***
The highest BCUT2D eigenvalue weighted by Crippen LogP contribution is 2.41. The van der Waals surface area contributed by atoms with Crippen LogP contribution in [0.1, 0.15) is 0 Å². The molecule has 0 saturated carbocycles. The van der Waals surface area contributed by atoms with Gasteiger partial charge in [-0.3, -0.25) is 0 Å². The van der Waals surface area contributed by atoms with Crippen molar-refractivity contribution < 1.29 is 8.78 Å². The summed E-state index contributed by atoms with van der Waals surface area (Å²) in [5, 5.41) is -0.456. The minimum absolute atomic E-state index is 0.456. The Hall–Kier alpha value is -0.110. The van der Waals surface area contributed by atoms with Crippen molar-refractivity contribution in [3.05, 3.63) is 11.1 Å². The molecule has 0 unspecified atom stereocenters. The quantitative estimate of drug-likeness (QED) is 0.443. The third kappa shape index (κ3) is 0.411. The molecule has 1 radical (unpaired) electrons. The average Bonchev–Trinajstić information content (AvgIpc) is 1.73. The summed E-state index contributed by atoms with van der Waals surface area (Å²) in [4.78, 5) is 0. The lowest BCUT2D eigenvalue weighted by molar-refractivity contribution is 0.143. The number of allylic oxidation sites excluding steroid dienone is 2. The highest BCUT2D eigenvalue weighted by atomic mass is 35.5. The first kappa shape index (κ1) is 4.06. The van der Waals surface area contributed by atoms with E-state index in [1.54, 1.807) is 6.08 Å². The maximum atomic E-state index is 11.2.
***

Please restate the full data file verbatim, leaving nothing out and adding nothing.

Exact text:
The highest BCUT2D eigenvalue weighted by Crippen LogP contribution is 2.41. The van der Waals surface area contributed by atoms with Crippen LogP contribution in [0.1, 0.15) is 0 Å². The molecule has 0 saturated carbocycles. The van der Waals surface area contributed by atoms with Gasteiger partial charge in [-0.3, -0.25) is 0 Å². The van der Waals surface area contributed by atoms with Crippen molar-refractivity contribution < 1.29 is 8.78 Å². The summed E-state index contributed by atoms with van der Waals surface area (Å²) in [5, 5.41) is -0.456. The minimum absolute atomic E-state index is 0.456. The Hall–Kier alpha value is -0.110. The van der Waals surface area contributed by atoms with Crippen molar-refractivity contribution in [3.05, 3.63) is 11.1 Å². The molecule has 0 unspecified atom stereocenters. The quantitative estimate of drug-likeness (QED) is 0.443. The third kappa shape index (κ3) is 0.411. The molecule has 1 radical (unpaired) electrons. The average Bonchev–Trinajstić information content (AvgIpc) is 1.73. The summed E-state index contributed by atoms with van der Waals surface area (Å²) in [4.78, 5) is 0. The lowest BCUT2D eigenvalue weighted by molar-refractivity contribution is 0.143. The number of allylic oxidation sites excluding steroid dienone is 2. The highest BCUT2D eigenvalue weighted by atomic mass is 35.5. The first kappa shape index (κ1) is 4.06. The van der Waals surface area contributed by atoms with E-state index in [1.54, 1.807) is 6.08 Å². The maximum atomic E-state index is 11.2.